A letter sent to the Minister of Public Safety and Solicitor General Mike Farnworth (pictured) by North Cowichan and seven other municipalities on the south Island asking that the planned downloading of RCMP E-Comm 9-1-1 dispatch charges to them has been successful. (File photo)

A letter sent to the Minister of Public Safety and Solicitor General Mike Farnworth (pictured) by North Cowichan and seven other municipalities on the south Island asking that the planned downloading of RCMP E-Comm 9-1-1 dispatch charges to them has been successful. (File photo)

9-1-1 cost download to 8 Vancouver Island municipalities deferred until at least 2025

North Cowichan, Colwood, Ladysmith, Langford, North Saanich, Sidney, Sooke, and View Royal affected

Eight southern Vancouver Island municipalities have been successful in their efforts to have the province and Ottawa defer the downloading of RCMP E-Comm 9-1-1 dispatch charges onto them.

North Cowichan Mayor Al Siebring said the municipality has recently received an email from the province’s executive director of finance in the policing and security branch confirming that funding for this function has now been secured from Treasury Board to cover these costs until March 31, 2025.

RELATED STORY: NORTH COWICHAN, 7 SOUTH ISLAND LOCAL GOVERNMENTS TAKE EXCEPTION TO DOWNLOADED POLICE COSTS

In December, North Cowichan, along with Colwood, Ladysmith, Langford, North Saanich, Sidney, Sooke, and View Royal, sent a joint letter to Minister of Public Safety and Solicitor General Mike Farnworth raising concerns about further downloading of the E-Comm 9-1-1 dispatch charges, which are approximately $3.6 million per year, from the province and Ottawa to local governments.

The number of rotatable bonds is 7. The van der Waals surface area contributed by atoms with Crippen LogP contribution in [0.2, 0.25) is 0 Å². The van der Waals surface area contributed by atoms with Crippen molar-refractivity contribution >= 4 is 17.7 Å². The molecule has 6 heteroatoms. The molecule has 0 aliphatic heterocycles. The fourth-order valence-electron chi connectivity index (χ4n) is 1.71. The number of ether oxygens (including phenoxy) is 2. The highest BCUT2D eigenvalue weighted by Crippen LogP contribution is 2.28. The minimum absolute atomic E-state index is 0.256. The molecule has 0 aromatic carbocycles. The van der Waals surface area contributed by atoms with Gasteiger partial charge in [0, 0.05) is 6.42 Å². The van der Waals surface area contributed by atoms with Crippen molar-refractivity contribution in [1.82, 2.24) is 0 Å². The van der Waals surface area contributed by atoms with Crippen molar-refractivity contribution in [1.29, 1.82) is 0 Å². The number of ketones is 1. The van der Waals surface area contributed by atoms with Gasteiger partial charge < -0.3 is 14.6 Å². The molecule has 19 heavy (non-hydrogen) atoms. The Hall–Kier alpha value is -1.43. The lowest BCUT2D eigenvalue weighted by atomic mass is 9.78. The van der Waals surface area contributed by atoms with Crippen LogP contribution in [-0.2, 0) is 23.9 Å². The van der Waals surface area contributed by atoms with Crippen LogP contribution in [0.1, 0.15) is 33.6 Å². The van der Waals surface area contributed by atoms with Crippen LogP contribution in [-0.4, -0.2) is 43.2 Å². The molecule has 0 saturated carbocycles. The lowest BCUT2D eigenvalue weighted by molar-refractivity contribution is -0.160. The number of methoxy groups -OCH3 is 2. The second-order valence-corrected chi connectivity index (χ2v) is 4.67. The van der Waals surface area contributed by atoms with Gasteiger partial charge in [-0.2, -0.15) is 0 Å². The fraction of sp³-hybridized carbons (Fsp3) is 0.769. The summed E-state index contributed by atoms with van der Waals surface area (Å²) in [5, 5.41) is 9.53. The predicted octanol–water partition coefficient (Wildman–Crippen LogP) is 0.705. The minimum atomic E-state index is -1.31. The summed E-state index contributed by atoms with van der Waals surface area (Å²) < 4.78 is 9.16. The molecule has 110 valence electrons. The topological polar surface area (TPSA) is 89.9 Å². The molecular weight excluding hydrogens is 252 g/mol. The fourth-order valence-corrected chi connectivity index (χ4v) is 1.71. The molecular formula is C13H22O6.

E-Comm 9-1-1 is a multi-municipality agency that provides emergency communications operations for British Columbia.

The eight municipalities were informed of the pending download of 100 per cent of the costs for RCMP E-Comm 9-1-1 dispatch calls to their municipal budgets in 2020.

These costs had been covered by senior governments, with 30 per cent coming from Ottawa and 70 per cent from the province.

The downloading of the costs, on which the municipalities say they were never consulted, was set to take effect on April 1, which is well into the fiscal budget year for municipalities that begins Jan. 1.

In North Cowichan, the projected increase to costs of the planned three-year phase in of the cost downloads to the local governments would have amounted to an approximately two per cent tax increase over that time for the municipality’s tax payers.

In the letter to Farnworth, the municipalities said that with so many policing cost increases to local governments in recent years, including the additional costs related to the new RCMP contract, the local governments trust the minister can understand why another burden such as the one proposed by downloading the RCMP E-Comm 9-1-1 dispatch costs is untenable for them.



robert.barron@cowichanvalleycitizen.com

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